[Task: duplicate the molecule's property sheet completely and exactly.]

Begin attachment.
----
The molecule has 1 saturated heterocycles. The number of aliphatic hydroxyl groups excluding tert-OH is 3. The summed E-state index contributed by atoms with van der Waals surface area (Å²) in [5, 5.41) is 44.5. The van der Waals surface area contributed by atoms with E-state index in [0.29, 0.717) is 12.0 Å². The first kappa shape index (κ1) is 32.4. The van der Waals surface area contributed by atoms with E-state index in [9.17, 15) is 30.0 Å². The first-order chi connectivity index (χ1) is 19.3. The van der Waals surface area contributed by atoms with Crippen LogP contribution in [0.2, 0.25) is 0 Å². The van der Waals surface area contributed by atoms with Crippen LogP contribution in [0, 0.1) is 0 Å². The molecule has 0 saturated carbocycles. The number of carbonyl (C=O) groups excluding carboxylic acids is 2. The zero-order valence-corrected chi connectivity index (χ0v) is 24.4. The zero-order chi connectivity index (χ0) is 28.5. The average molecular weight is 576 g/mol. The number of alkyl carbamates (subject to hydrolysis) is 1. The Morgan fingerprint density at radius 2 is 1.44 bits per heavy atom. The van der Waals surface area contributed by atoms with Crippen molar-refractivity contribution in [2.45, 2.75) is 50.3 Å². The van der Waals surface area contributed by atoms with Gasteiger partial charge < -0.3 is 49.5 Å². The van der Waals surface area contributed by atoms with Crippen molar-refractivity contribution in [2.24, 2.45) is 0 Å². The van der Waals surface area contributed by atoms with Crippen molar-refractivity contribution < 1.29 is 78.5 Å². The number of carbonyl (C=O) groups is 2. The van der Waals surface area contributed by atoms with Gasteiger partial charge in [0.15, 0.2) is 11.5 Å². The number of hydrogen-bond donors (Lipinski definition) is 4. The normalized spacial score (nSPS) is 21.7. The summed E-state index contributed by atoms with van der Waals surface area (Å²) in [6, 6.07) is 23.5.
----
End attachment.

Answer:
The molecule has 1 saturated heterocycles. The number of aliphatic hydroxyl groups excluding tert-OH is 3. The summed E-state index contributed by atoms with van der Waals surface area (Å²) in [5, 5.41) is 44.5. The van der Waals surface area contributed by atoms with E-state index in [0.29, 0.717) is 12.0 Å². The first kappa shape index (κ1) is 32.4. The van der Waals surface area contributed by atoms with E-state index in [9.17, 15) is 30.0 Å². The first-order chi connectivity index (χ1) is 19.3. The van der Waals surface area contributed by atoms with Crippen LogP contribution in [0.2, 0.25) is 0 Å². The van der Waals surface area contributed by atoms with Crippen LogP contribution in [0, 0.1) is 0 Å². The molecule has 0 saturated carbocycles. The number of carbonyl (C=O) groups excluding carboxylic acids is 2. The zero-order valence-corrected chi connectivity index (χ0v) is 24.4. The zero-order chi connectivity index (χ0) is 28.5. The average molecular weight is 576 g/mol. The number of alkyl carbamates (subject to hydrolysis) is 1. The Morgan fingerprint density at radius 2 is 1.44 bits per heavy atom. The van der Waals surface area contributed by atoms with Crippen molar-refractivity contribution in [2.45, 2.75) is 50.3 Å². The van der Waals surface area contributed by atoms with Gasteiger partial charge < -0.3 is 49.5 Å². The van der Waals surface area contributed by atoms with Crippen molar-refractivity contribution in [2.24, 2.45) is 0 Å². The van der Waals surface area contributed by atoms with Crippen molar-refractivity contribution < 1.29 is 78.5 Å². The number of carbonyl (C=O) groups is 2. The van der Waals surface area contributed by atoms with Gasteiger partial charge in [0.15, 0.2) is 11.5 Å². The number of hydrogen-bond donors (Lipinski definition) is 4. The normalized spacial score (nSPS) is 21.7. The summed E-state index contributed by atoms with van der Waals surface area (Å²) in [6, 6.07) is 23.5.